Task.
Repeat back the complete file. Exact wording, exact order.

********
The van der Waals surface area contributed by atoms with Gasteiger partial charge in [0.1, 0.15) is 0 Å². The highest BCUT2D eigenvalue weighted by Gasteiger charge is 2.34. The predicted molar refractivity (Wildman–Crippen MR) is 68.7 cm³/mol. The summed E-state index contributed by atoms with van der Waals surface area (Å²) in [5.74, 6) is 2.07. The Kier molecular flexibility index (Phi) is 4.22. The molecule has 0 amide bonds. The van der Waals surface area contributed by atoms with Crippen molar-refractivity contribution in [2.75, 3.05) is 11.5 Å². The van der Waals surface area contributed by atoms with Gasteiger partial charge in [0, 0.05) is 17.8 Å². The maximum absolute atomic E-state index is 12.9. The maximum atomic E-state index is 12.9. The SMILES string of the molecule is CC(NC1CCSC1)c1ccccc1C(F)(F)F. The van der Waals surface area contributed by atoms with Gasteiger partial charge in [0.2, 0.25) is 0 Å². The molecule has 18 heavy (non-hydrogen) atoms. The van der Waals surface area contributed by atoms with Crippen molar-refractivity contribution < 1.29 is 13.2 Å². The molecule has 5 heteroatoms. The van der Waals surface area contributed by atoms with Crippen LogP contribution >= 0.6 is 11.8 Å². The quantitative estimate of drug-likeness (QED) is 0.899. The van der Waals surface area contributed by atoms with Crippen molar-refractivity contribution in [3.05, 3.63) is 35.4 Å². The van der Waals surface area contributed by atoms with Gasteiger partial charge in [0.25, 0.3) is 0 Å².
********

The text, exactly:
The van der Waals surface area contributed by atoms with Gasteiger partial charge in [0.1, 0.15) is 0 Å². The highest BCUT2D eigenvalue weighted by Gasteiger charge is 2.34. The predicted molar refractivity (Wildman–Crippen MR) is 68.7 cm³/mol. The summed E-state index contributed by atoms with van der Waals surface area (Å²) in [5.74, 6) is 2.07. The Kier molecular flexibility index (Phi) is 4.22. The molecule has 0 amide bonds. The van der Waals surface area contributed by atoms with Crippen molar-refractivity contribution in [2.75, 3.05) is 11.5 Å². The van der Waals surface area contributed by atoms with Gasteiger partial charge in [0, 0.05) is 17.8 Å². The maximum absolute atomic E-state index is 12.9. The maximum atomic E-state index is 12.9. The SMILES string of the molecule is CC(NC1CCSC1)c1ccccc1C(F)(F)F. The van der Waals surface area contributed by atoms with Gasteiger partial charge in [0.2, 0.25) is 0 Å². The molecule has 18 heavy (non-hydrogen) atoms. The van der Waals surface area contributed by atoms with Crippen molar-refractivity contribution < 1.29 is 13.2 Å². The molecule has 5 heteroatoms. The van der Waals surface area contributed by atoms with Crippen LogP contribution >= 0.6 is 11.8 Å². The quantitative estimate of drug-likeness (QED) is 0.899. The van der Waals surface area contributed by atoms with Crippen molar-refractivity contribution in [3.05, 3.63) is 35.4 Å². The van der Waals surface area contributed by atoms with Gasteiger partial charge in [0.25, 0.3) is 0 Å².